• Once a new precision assessment has been performed on the new system, all future scans should be compared to scans performed on the new system using the newly established intra-system LSC

Cross-Calibration of DXA: Adding Hardware or Systems

  • When adding a DXA scanner with the same technology (manufacturer and model) of the original (index) scanner, for the purpose of allowing patients to be scanned across devices, cross-calibration should be performed by scanning one spine phantom on both the index scanner, and on the additional scanner(s) on 20 different days to establish the respective mean BMD values. If a greater than 0.5% difference in mean BMD is observed between devices, contact the manufacturer for service/correction to return the additional machines to match the index scanner calibration and verify the new calibration with the same process
    • Certain additional conditions that may apply are:
      • When the DXA scanners are installed in the same building or campus and using the same technologists, then the original LSC of the index scanner can be used for inter-scanner comparisons. or
      • When the systems are installed in geographically distinct locations, or using different technologists, or seeing a different patient population, then precision studies must be done at each site and an average LSC of all the individual technologist precision assessments can be calculated. Use the ISCD positions on calculating an LSC when multiple technologists are using a single scanner.
  • When adding a DXA system or systems made by either the same or different manufacturer using different technologies, while maintaining the original scanner in service, the preferred approach to cross-calibration is:
    • One scanner should be designated the index (gold standard) device. Each additional different technology device should be cross-calibrated to the index device.
    • Scan a minimum of 30 patients, representative of the facility’s patient population twice on the index system and twice on the new system within 60 days. Individual patients may be measured on both scanners the same day, or ideally on different days, but no more than 30 days apart for any one patient.
    • Measure those anatomic sites commonly measured in clinical practice, typically spine and proximal femur(s).
    • Calculate the average LSC between the index and new machine using the ISCD DXA Machine Cross-Calibration Tool
    • Use the average LSC for comparison between the two systems. Inter-system quantitative comparisons can only be made if cross-calibration is performed for each skeletal site commonly measured for monitoring.
    • Once the in-vivo cross-calibration equivalence is established, the long term-stability of all the systems must be carefully monitored with frequent scanning of a suitable external phantom on all cross-calibrated devices. Stability of a running average of phantom BMD on each system should be within 0.5% of the value established at the time of the cross-calibration.
    • Inter-machine LSC should not be applied to patients who have both scans done on a single device. A separate intra-machine LSC, established using the duplicate scans on the second device during the generalized LSC (gLSC) process should be used for any patient having both scans on a single device.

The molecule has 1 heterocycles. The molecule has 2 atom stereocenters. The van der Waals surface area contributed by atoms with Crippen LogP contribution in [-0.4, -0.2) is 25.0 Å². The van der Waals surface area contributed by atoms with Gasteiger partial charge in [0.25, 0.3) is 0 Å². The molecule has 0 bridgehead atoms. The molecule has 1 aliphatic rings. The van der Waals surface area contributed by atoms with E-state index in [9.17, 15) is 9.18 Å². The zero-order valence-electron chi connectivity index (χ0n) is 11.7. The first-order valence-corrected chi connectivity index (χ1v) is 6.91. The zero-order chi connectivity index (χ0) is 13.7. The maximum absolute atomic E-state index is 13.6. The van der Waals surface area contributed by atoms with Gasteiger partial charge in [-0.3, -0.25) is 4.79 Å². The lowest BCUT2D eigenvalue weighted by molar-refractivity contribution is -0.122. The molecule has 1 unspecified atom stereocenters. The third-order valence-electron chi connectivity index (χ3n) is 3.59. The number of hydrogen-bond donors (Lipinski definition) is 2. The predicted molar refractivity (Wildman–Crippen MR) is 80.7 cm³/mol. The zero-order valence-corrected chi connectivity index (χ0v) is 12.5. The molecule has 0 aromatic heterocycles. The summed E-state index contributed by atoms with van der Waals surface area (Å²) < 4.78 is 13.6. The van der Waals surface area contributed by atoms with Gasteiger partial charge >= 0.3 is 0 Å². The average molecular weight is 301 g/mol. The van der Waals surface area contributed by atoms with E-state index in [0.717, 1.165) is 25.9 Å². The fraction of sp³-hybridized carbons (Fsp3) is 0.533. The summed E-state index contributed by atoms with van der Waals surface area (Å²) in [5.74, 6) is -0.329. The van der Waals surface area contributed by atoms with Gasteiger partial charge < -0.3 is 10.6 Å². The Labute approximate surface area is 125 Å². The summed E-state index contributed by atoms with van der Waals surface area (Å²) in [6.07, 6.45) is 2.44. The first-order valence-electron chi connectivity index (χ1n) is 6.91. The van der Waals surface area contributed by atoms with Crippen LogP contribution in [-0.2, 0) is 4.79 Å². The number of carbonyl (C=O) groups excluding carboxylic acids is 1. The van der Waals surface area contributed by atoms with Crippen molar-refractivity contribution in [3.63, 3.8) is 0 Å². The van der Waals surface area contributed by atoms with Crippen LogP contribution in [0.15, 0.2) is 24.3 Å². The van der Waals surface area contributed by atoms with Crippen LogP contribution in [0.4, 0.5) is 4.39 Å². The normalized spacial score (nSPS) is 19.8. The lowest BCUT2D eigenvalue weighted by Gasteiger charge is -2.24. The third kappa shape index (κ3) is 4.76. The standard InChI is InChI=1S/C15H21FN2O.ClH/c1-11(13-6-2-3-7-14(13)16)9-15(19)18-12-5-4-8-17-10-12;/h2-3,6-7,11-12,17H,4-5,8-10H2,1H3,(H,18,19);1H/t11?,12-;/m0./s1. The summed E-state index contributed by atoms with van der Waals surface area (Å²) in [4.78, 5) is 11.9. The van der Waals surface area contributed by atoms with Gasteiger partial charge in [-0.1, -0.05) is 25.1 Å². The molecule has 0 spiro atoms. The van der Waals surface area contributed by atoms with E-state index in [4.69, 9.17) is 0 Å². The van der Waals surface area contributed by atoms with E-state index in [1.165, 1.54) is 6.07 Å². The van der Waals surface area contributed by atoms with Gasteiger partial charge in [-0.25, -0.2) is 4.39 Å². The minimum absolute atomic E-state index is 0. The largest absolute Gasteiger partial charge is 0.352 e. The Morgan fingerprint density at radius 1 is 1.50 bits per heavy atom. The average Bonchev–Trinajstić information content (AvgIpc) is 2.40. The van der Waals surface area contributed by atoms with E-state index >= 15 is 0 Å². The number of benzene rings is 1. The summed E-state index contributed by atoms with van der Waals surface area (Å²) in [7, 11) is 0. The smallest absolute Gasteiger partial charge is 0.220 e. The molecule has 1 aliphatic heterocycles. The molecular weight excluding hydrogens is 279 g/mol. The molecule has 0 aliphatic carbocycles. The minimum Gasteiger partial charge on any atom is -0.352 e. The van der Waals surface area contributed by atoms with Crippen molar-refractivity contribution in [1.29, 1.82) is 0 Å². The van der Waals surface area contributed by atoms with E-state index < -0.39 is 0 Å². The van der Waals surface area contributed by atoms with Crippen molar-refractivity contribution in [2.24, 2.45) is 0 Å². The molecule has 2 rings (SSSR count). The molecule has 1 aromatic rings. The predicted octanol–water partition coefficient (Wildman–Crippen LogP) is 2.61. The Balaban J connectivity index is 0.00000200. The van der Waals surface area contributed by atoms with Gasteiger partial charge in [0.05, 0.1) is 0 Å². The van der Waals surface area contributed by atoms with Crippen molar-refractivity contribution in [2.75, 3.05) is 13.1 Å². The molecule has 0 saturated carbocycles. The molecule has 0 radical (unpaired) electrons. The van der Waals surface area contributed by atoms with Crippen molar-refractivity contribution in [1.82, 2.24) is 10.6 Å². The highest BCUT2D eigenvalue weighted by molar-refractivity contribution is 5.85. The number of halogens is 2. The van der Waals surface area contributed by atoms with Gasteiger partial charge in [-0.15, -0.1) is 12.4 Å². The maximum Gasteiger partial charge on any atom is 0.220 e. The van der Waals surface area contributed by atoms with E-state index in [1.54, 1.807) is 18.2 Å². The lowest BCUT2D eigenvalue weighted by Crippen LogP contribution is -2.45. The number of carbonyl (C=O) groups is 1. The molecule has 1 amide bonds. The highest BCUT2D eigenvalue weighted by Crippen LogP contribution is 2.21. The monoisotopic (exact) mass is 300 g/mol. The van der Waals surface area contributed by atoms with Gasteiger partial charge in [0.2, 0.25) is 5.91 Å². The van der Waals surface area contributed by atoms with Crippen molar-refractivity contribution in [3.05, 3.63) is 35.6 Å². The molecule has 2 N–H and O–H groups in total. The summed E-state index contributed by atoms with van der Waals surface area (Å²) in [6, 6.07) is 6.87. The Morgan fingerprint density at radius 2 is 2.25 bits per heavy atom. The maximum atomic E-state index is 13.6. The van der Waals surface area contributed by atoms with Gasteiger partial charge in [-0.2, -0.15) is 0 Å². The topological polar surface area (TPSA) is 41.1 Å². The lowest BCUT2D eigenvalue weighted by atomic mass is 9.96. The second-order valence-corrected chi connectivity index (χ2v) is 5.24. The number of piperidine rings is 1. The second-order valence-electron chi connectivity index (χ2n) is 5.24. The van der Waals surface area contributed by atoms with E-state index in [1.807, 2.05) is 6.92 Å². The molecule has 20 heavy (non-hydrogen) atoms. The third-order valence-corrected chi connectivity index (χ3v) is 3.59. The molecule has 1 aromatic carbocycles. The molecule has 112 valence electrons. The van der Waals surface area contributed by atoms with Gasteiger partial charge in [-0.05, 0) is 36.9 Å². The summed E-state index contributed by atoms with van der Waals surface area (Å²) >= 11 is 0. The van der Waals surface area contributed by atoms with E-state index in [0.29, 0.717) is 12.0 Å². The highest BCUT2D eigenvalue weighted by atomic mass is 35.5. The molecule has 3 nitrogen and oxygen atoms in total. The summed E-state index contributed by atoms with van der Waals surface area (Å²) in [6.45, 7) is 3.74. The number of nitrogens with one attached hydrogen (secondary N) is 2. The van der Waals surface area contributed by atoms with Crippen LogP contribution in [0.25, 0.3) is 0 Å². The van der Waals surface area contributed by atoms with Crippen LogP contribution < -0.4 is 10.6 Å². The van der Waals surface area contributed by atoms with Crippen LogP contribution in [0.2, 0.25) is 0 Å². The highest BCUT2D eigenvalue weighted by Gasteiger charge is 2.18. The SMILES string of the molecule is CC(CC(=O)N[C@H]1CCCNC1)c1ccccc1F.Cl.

• Facilities must comply with locally applicable regulations regarding DXA.
  • If a cross-calibration assessment is not performed, no quantitative comparison to the prior machine can be made. Consequently, a new baseline BMD and intra-system LSC should be established.

BMD Comparison Between Facilities

  • It is not possible to quantitatively compare BMD or to calculate a LSC between facilities without cross-calibration.
  • Patients should return to the same DXA device that was used to perform their most recent prior study, provided that the facility in-vivo precision and LSC values are known and do not exceed established maximum values.

Vertebral Fracture Assessment Nomenclature

  • Vertebral Fracture Assessment (VFA) is the correct term to denote densitometric spine imaging performed for the purpose of detecting vertebral fractures.

Indications for VFA

  • Lateral Spine imaging with Standard Radiography or Densitometric VFA is indicated when T-score is < -1.0 and of one or more of the following is present:
    • Women age ≥ 70 years or men ≥ age 80 years
    • Historical height loss > 4 cm (>1.5 inches)
    • Self-reported but undocumented prior vertebral fracture
    • Glucocorticoid therapy equivalent to ≥ 5 mg of prednisone or equivalent per day for ≥ 3 months

Methods for Defining and Reporting Fractures on VFA

  • The methodology utilized for vertebral fracture identification should be similar to standard radiological approaches and be provided in the report.
  • Fracture diagnosis should be based on visual evaluation and include assessment of grade/severity. Morphometry alone is not recommended because it is unreliable for diagnosis.
  • The Genant visual semi-quantitative method is the current clinical technique of choice for diagnosing vertebral fracture with VFA.
  • Severity of deformity may be confirmed by morphometric measurement if desired.

Indications for Following VFA With Another Imaging Modality

  • The decision to perform additional imaging must be based on each patient’s overall clinical picture, including the VFA result.
  • Indications for follow-up imaging studies include:
    • Lesions in vertebrae that cannot be attributed to benign causes
    • Vertebral deformities in a patient with a known history of a relevant malignancy